The Firewall: pfSense

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Introduction

The RSP (Retail Service Provider) supplies connectivity services at Layer 2.  The school needs a Layer 3 device to actually use the connection. This could be a single computer but that would rather defeat the purpose if only one computer could access the connection.

A local firewall is the solution.  There are many options to choose from.  There are commercial solutions like Fortinet, SonicWall, Juniper or Watchguard - there are many more!  Or, if you are adventurous, prepared to learn, love DIY and have a principal who is allergic to spending more money than is necessary then there are Open Source solutions.

A great list of software based firewall solutions is here:


We settled on pfSense.  We knew others using it successfully.  It runs on old hardware.  It can run as a VM machine which meant we could play and learn without bringing down the wrath of our users upon our heads.  It also did everything that we needed:  it could run our /29 static range; it could provide an easy to use (or at least as easy to use as these things can be!) interface; it could support our web filtering needs; there is a huge support community - including paid support.  The price is very reasonable - $0.

pfSense is a customised version of FreeBSD - a Unix based operating system (which is very similar to Linux.)  Other people have thought highly enough of FreeBSD that it has been used as the foundation for a variety of other operating systems.  The most notable of these is Apple's OS-X.  pfSense is very extensible and it can do a lot more than just be a firewall.

To run it we resurrected an old server - HP ML350G4P:  dual Xenon 32 bit processors, 2GB RAM, dual NICs (it is essential to have at least two NICs - as it happens this server has 4 NICs), 3 x 72GB SCSI HDDs, CD drive.  Good quality NICs do make a difference to performance.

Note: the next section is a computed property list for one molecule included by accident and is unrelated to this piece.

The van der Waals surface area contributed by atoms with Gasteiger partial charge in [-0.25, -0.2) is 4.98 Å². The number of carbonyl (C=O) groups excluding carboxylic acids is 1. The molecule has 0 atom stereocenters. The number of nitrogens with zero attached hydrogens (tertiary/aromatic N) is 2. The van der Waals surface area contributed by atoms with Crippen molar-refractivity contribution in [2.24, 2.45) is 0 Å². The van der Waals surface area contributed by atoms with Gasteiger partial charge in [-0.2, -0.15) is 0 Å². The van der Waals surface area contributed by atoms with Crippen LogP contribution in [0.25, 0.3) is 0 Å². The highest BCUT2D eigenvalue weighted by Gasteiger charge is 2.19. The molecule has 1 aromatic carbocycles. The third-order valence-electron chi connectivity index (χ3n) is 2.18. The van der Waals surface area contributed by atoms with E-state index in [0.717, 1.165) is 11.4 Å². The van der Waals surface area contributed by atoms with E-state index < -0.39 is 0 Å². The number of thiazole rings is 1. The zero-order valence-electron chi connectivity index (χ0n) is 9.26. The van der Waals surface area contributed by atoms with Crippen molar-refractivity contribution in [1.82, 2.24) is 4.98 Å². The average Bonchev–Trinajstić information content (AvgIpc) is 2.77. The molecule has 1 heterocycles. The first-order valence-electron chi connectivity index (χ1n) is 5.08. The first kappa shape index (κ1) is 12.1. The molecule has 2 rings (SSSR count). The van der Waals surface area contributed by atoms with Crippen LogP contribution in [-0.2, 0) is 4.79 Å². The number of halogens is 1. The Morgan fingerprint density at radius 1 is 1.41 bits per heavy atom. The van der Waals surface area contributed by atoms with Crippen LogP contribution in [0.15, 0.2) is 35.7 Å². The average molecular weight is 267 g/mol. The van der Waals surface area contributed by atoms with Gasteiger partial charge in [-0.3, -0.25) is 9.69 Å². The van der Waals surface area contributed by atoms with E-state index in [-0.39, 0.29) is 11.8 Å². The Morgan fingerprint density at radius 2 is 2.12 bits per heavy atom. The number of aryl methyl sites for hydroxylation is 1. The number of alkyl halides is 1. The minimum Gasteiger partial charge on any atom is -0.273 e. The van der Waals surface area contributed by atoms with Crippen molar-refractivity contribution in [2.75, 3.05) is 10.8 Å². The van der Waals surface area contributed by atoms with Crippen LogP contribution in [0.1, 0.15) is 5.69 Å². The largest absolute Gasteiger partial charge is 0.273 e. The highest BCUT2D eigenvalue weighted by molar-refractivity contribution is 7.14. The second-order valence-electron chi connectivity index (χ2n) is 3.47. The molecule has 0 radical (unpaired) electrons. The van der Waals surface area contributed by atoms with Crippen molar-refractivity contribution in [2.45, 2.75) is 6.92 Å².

Remember:  the LAN IP address of the firewall is the LAN Gateway address.

As always be on the look out for other options.  It may be that setting up and running a pfSense box is too technical for you.  If your school has a SmartNet server then that server can also be a firewall for you too - and do everything else including web filtering.  Contact SmartNet if you want to consider their services.


Create a bootable pfSense CD

The first task is to get a bootable version of pfSense.  It comes as a 77MB compressed .gz file.  This needs to be unpacked to a .iso file, then burned to CD to make it bootable.  There are lots of ways to do this, including making a bootable USB stick.  It is over to you.

1.  Download pfSense:  


(For other versions see eg http://mirror.optus.net/pub/pfSense/downloads/ - eg use the "memstick" version to get a .img file to use with a USB stick.)

2.  Use eg WinRAR to decompress the .gz file and extract the .iso file:


3.  Use eg PowerISO to burn the .iso image to a CD suitable for booting



Install pfSense

The next task is to actually install pfSense from CD.  You need to make your CD drive the bootable drive - later change the bootable drive back to yur usual hard disk drive.  Generally this is done in the BIOS settings.

With the boot process under way you can really just follow your nose and accept all the defaults.  If something fails during the installation you may need to restart it and choose an option during the installation process to turn off ACPI. Others have documented the actual installation process fully so start here:


The important thing is to work out which NIC is the LAN interface and which one is the WAN interface.  This might require a "trial and error" approach.  Once you have assigned the LAN interface a static IP address within your own local IP range, make sure that one NIC is cabled to your local LAN and the other to the RSP's device.  If you cannot browse to the IP address of the LAN interface then try swapping the cables over.

You can use the pfSense console screen to assign IP addresses - or do this via the web interface if you prefer.  The initial configuration will have to be done via the text based console screen but it is all easy and it guides you through things.

Another good option for those schools running VMWare is to install a virtual machine that can run on ESX / ESXi.  It also runs on VMWare Workstation - this can be an excellent sandpit area for playing with the capabilities of pfSense. 

Simply use the .iso file with VMWare to make a virtual machine.


Configure pfSense - Initial Setup

The web interface to pfSense is able to do nearly everything.  From your LAN browse to it's local IP address.  The default username is "admin" and the password is "pfsense" - you can change this on the "System" "User Manager" menu.